Puerto Princesa – Palawan, Philippines

Just the name Puerto Princesa conjures up images of a tropical princess lounging on a beach sipping fresh coconut juice… and that is exactly what I was lucky enough to experience during my trip to Palawan.

Sabang beach

Flying in to Puerto Princesa International Airport from Manila, I wasn’t sure if I had left the busy atmosphere of the city behind. We had arranged for pickup from the airport with our hotel and had barely passed the exit when we were already slowed by traffic. On the good side it did give us the opportunity to chat to our very friendly driver and since it was only us in the van with no other guests we stopped by a stretch of fruit vendors and loaded up on local fruit.

Banana time!

In Vancouver I’m not sure where we get our avocados from, but the Palawan avocados in comparison are three times the size! There’s also nothing like eating a perfectly ripe and golden Philippine mango on a balcony looking out past the coconut trees and then realizing you’ve dribbled mango juice all over yourself. All part of the experience.

Luckily the traffic only lasted for about 20 minutes before the road cleared up as we moved further away from the airport, the crowds and concrete buildings slowly disappearing from view. We had booked our stay at the Sheridan Beach Resort and after about another hour zooming along the narrow (but at least not bumpy!) road we arrived. Greeted with a glass of freshly squeezed juice I walk through the reception area to be welcomed by Sabang beach. Coconut trees lined up along the beachfront rustling in the warm ocean breeze, I immediately settle into laid back island time.

An island dog takes an afternoon nap

The rooms at the Sheridan are plush with air conditioning. It’s a very comfortable ‘western resort style’ stay. If you’re looking for something a little more traditional I did see other resorts and small huts catering to all sorts of budgets but along the same stretch of beach. For good eats beyond what was offered at our hotel, it wasn’t difficult to find as only a few steps away was an open style restaurant where we could eat freshly cooked seafood and still appreciate the view of the ocean and bangkas bobbing up and down with the waves.

The restaurant right beside our hotel where we ended up eating most of our dinners for cheaper. I enjoyed the slightly tacky but fun feel of the place with all the wood detail.

A bangka (outrigger canoe) comes ashore

The Puerto Princesa underground river, a UNESCO world heritage site, was the first stop on our visit list. We boarded a bangka after the hotel staff helped us register for our permits at the tourist office, and after a quick 10 minute ride we approached the park entrance that was surrounded by limestone karst mountains.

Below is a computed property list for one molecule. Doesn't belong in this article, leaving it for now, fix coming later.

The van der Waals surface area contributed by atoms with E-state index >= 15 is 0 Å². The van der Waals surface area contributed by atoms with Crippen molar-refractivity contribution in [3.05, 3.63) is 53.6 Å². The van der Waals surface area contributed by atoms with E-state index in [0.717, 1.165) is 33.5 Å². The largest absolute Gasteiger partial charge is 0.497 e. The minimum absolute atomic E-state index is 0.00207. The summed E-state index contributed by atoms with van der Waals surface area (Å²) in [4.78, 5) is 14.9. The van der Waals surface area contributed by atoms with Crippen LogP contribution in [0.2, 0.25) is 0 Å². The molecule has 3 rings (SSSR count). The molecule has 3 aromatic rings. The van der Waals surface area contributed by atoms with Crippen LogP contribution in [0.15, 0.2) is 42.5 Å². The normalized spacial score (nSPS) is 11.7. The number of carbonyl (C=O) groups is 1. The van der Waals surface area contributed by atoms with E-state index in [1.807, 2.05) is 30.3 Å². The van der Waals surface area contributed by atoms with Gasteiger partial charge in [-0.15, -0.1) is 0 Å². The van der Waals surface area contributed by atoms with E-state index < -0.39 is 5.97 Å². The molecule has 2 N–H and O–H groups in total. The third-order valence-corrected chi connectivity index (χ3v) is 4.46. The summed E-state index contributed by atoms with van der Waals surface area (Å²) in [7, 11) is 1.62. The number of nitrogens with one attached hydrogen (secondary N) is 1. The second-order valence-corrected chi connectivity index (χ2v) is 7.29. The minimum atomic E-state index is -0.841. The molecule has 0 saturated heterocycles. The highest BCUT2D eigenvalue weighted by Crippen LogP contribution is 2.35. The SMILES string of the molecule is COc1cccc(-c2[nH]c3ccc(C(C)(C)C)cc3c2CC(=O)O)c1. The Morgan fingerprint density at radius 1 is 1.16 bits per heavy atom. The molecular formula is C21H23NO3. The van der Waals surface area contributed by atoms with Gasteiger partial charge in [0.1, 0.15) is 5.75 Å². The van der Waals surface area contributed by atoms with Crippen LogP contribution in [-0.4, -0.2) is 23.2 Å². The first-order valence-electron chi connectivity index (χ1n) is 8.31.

DSC00724_flickrOne of our co-drivers guiding our boat. Limestone karst formations tower over in the background.

Entering the park our guide takes us to see the monitor lizards (known as ‘bayawak’ in Tagalog) and they were more than a metre long! I suppose they’re used to having people gawk at them, as the one below lazily swayed right past me in search of something tasty to eat. Apparently they can also climb trees and swim, but the ones I saw were quite content at ground level. Another local park resident are the monkeys that are known to steal food from your bag or anything that looks like food in plastic bags; best to keep everything secured away in your backpack.

A Palawan monitor lizard

The underground river is known to be 8.2km long but the tour only takes you through the first 1.5km with the rest not accessible to tourists. The tour was about 45 minutes and while our guide/boatman was humourous I did wish they told more information about the history and nature of the site instead of mostly describing the formations as fruits or vegetables… Sitting in front I had the pleasure of holding a questionable spotlight setup hooked to what looked like an old faded car battery. Once we entered the cave the water dripping off the stalactites would sometimes drip on one of the connectors and it would smoke a little, but thankfully I made it through the tour without being electrocuted.

Being an eager beaver and wanting a front row seat, I ended up being designated as the spotlight holder. No pressure.

Approaching the cave entrance

I did see hundreds of bats inside and I’m beginning to feel like my vacation has been about visiting bat caves after my trip to the Mulu caves in Malaysia. The underground river was still amazing to see as we navigated through the cave by boat and I’m lucky to have been able to see a glimpse of a rare “mountain-to-sea ecosystem” as described by UNESCO.

Heading back out of the cave

Next on the itinerary to top off the day was the Sabang X Zipline. Transportation to and from the zipline was easy as we had asked our boatman if he could drop us off at the starting point and then pick us up where it ends. To get to the zipline we had to hike up a short way through some jungle and then the view opens up to reveal the sea below and mountains ahead, vast and inviting. The zipline wasn’t very speedy, and a quick 2 minutes after I find myself slowing down and wondering if I’m going to reach the end?

View from the start of the zipline

Feet up, as to not lose one’s slippers and pollute the seas!

Not too worry, the zipline folks have you covered as someone waits below for you and pulls you back towards the shore. I wish I had a little more time to explore the beach at this end and take photos but our boat was waiting to take us back to the wharf.

Saving me from being stranded, this kind gentleman pulls me back to shore. Our ride is waiting on the left.